On the first night that the musical is performed – what we would call “opening night” – Leo and Max try to do things that will bring bad luck to the performance. For example, Leo wishes all of the actors “good luck.” Now, apparently actors and actresses don’t like it when you say “good luck.” In fact, to say “good luck” is actually considered bad luck. It’s considered a bad thing to do.

Instead, in English we have an expression that we use when we are, in fact, wishing an actor or actress good luck at a performance. That expression is “break a leg.” Yes, that’s right. “Break a leg.” Of course, that would be a very bad thing to happen, but because there’s this strange superstition, this strange belief among actors and actresses that wishing someone good luck will actually bring bad luck, we have the expression “break a leg,” instead.

Max also does things to try to bring bad luck to this performance. He breaks a mirror, which is another thing, another superstition, that some Americans have, one that is associated also with bad luck. Just before the show begins, Liebkind – Franz Liebkind, who’s playing Hitler, remember – actually does break his leg. He is unable to perform. He’s unable to go out onto the stage and do the show. So, Roger has to go on and play the part of Hitler – the director, Roger.

Now, Roger, in addition to being a very bad director, is also a very bad actor, and he ends up making Hitler seem like a ridiculous character, a character that no one would take seriously. At first the audience hates this show, which is what you would expect, but once Roger comes on, they love it. They think the show is trying to make fun of Hitler, and they find it very funny. So, instead of becoming a flop, the show becomes hugely successful.

Now, Max and Leo aren’t sure what to do, because they wanted the show to be canceled after the first performance. The police find out that something strange is going on with this production, something we might describe as “fishy.” When something is “fishy” (fishy), it’s suspicious. It seems wrong. Well, I won’t tell you what happens at the end of the movie, but if you have a chance to see it, you’ll see that it is a very funny ending.

The movie The Producers was very successful when it was released in 1968. The lead actors were both praised for their performances, and one of them, Gene Wilder, was nominated for an Academy Award. The Academy Awards, also known as the Oscars, are given for the best movies and other things that are related to the production of movies.

Mel Brooks, who wrote the movie, won an Oscar for his screenplay. A “screenplay” is basically the script of a movie. Many years later, in 2001, The Producers was made a broadway musical, which is somewhat ironic, somewhat odd, because the original movie was about a Broadway musical. Well, eventually the movie itself became a Broadway musical – or at least, the story of the movie became a Broadway musical.

The Broadway musical The Producers was also very successful – in fact, in some ways more successful than the original movie. The Broadway show won 12 Tony Awards that year. The Tony Awards are given to the best plays of the year. In fact, in 2005, the two people who starred in the Broadway version of The Producers made another movie called, of course, The Producers.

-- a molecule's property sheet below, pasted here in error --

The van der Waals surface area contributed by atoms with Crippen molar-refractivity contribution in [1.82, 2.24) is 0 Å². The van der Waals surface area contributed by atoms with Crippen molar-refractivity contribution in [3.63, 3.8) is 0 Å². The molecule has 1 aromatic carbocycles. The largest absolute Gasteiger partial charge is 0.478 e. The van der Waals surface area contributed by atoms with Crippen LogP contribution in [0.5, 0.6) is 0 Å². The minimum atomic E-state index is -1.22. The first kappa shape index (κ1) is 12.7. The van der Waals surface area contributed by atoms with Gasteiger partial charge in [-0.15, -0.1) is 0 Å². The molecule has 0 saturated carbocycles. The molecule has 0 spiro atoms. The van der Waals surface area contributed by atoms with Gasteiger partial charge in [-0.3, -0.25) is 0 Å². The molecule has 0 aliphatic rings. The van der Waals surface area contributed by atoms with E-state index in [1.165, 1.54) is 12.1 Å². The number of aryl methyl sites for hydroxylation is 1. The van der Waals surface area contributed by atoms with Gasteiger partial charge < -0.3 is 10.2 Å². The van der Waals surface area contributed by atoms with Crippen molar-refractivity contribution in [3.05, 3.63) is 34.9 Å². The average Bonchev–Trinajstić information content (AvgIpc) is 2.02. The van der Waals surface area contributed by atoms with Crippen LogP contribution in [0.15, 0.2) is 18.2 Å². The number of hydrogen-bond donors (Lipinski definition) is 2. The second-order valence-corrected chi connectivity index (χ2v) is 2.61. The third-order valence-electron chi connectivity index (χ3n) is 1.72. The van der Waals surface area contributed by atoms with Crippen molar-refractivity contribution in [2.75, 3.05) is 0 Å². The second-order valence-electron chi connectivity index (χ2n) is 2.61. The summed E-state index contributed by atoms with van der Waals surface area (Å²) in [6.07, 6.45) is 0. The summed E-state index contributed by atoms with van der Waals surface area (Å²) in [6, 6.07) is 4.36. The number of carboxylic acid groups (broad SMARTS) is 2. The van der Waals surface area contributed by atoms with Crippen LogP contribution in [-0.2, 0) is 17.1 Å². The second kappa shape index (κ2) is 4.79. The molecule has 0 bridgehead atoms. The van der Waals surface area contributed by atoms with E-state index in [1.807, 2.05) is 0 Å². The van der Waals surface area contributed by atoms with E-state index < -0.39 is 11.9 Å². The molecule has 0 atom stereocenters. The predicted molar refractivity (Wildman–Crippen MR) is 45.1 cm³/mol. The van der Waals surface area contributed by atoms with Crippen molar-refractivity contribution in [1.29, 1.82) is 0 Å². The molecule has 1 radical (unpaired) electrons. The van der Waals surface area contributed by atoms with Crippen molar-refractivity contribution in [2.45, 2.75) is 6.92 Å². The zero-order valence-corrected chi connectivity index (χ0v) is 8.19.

So now we have two movies called The Producers. The second movie was, however, not as successful as the Broadway play or the original movie from 1968. So, if you have a chance to see The Producers, you might find it funny. It’s certainly a movie that many Americans have seen, and if you live in New York City, you may have seen the play as well on Broadway.

Now let’s turn to what many people consider to be the most recognizable, the most famous, symbol of the United States: the Statue of Liberty. “Liberty” (liberty) is another word for freedom – the ability to be able to do what you want. A “statue” (statue) is a representation, usually of a human being, but sometimes of an animal or even a fictional character, a made-up character. That’s the case with the Statue of Liberty. It’s not of a real woman, but of an imaginary woman who represents the idea of liberty.

If you haven’t seen the Statue of Liberty, I’ll describe it for you briefly, though my guess is most of you have seen photographs of it. It’s of a of a woman who is standing up and holding something called a “torch” in one hand and a tablet in the other hand, or in the other arm. A “torch” (torch) is something that you carry in order to have light. In American English, we usually think of a torch as a stick that may have a fire at the end of it, and that fire is what is giving you the light.

In British English, the word “torch” actually is used to describe what in American English we call a “flashlight,” which is typically powered by batteries. But the Statue of Liberty is not holding a flashlight; she’s holding a torch. In the other arm, “Lady Liberty,” as we sometimes call her, is holding a tablet. A “tablet” (tablet) nowadays might refer to something like an iPad, but the original definition, or the definition that would apply here, is of a flat piece of stone that has something written on it.

The tablet on the Statue of Liberty has a date written on it: “July 4, 1776.” July 4, 1776, is, you may know, also called Independence Day in the United States. It’s the date on which the then-British colonies declared their independence from Great Britain. The Statue of Liberty has an interesting history. The idea of a Statue of Liberty was not one that an American thought of. Instead, it was the idea of a Frenchman, a man by the name of Bartholdi.

There’s some disagreement among historians about the exact origin of the idea, or why Bartholdi came up with this idea of a Statue of Liberty, but he decided in the 1870s to design a statue that would be a gift from the people of France to the people of the United States, a gift that would commemorate their friendship. “To commemorate” (commemorate) means to celebrate, to remember something – something good that has happened or something important that has happened in the past.